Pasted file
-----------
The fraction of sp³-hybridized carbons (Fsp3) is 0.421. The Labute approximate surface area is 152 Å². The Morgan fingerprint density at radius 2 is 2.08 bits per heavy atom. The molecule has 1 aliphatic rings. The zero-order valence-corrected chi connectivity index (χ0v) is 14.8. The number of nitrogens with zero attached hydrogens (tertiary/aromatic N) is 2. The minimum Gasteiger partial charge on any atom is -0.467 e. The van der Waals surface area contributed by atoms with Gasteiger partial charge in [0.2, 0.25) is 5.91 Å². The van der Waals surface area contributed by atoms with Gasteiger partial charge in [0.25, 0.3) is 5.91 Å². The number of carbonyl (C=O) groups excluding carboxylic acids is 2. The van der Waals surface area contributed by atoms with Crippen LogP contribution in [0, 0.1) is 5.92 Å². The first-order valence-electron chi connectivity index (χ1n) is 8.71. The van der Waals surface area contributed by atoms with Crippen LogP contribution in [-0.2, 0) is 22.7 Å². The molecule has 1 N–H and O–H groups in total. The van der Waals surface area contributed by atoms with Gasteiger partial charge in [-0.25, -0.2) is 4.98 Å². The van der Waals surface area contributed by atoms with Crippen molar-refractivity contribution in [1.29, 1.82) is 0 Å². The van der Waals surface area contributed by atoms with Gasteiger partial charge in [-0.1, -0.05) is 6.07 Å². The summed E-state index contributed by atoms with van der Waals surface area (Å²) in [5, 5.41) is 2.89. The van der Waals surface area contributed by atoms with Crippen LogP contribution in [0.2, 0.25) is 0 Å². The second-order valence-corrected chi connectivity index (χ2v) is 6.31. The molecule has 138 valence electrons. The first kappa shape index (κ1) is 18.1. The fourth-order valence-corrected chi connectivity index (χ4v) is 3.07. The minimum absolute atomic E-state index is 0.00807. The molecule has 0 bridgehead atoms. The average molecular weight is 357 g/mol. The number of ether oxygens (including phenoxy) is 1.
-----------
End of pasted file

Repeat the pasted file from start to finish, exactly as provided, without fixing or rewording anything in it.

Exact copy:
The fraction of sp³-hybridized carbons (Fsp3) is 0.421. The Labute approximate surface area is 152 Å². The Morgan fingerprint density at radius 2 is 2.08 bits per heavy atom. The molecule has 1 aliphatic rings. The zero-order valence-corrected chi connectivity index (χ0v) is 14.8. The number of nitrogens with zero attached hydrogens (tertiary/aromatic N) is 2. The minimum Gasteiger partial charge on any atom is -0.467 e. The van der Waals surface area contributed by atoms with Gasteiger partial charge in [0.2, 0.25) is 5.91 Å². The van der Waals surface area contributed by atoms with Gasteiger partial charge in [0.25, 0.3) is 5.91 Å². The number of carbonyl (C=O) groups excluding carboxylic acids is 2. The van der Waals surface area contributed by atoms with Crippen LogP contribution in [0, 0.1) is 5.92 Å². The first-order valence-electron chi connectivity index (χ1n) is 8.71. The van der Waals surface area contributed by atoms with Crippen LogP contribution in [-0.2, 0) is 22.7 Å². The molecule has 1 N–H and O–H groups in total. The van der Waals surface area contributed by atoms with Gasteiger partial charge in [-0.25, -0.2) is 4.98 Å². The van der Waals surface area contributed by atoms with Crippen molar-refractivity contribution in [1.29, 1.82) is 0 Å². The van der Waals surface area contributed by atoms with Gasteiger partial charge in [-0.1, -0.05) is 6.07 Å². The summed E-state index contributed by atoms with van der Waals surface area (Å²) in [5, 5.41) is 2.89. The van der Waals surface area contributed by atoms with Crippen LogP contribution in [0.2, 0.25) is 0 Å². The second-order valence-corrected chi connectivity index (χ2v) is 6.31. The molecule has 138 valence electrons. The first kappa shape index (κ1) is 18.1. The fourth-order valence-corrected chi connectivity index (χ4v) is 3.07. The minimum absolute atomic E-state index is 0.00807. The molecule has 0 bridgehead atoms. The average molecular weight is 357 g/mol. The number of ether oxygens (including phenoxy) is 1.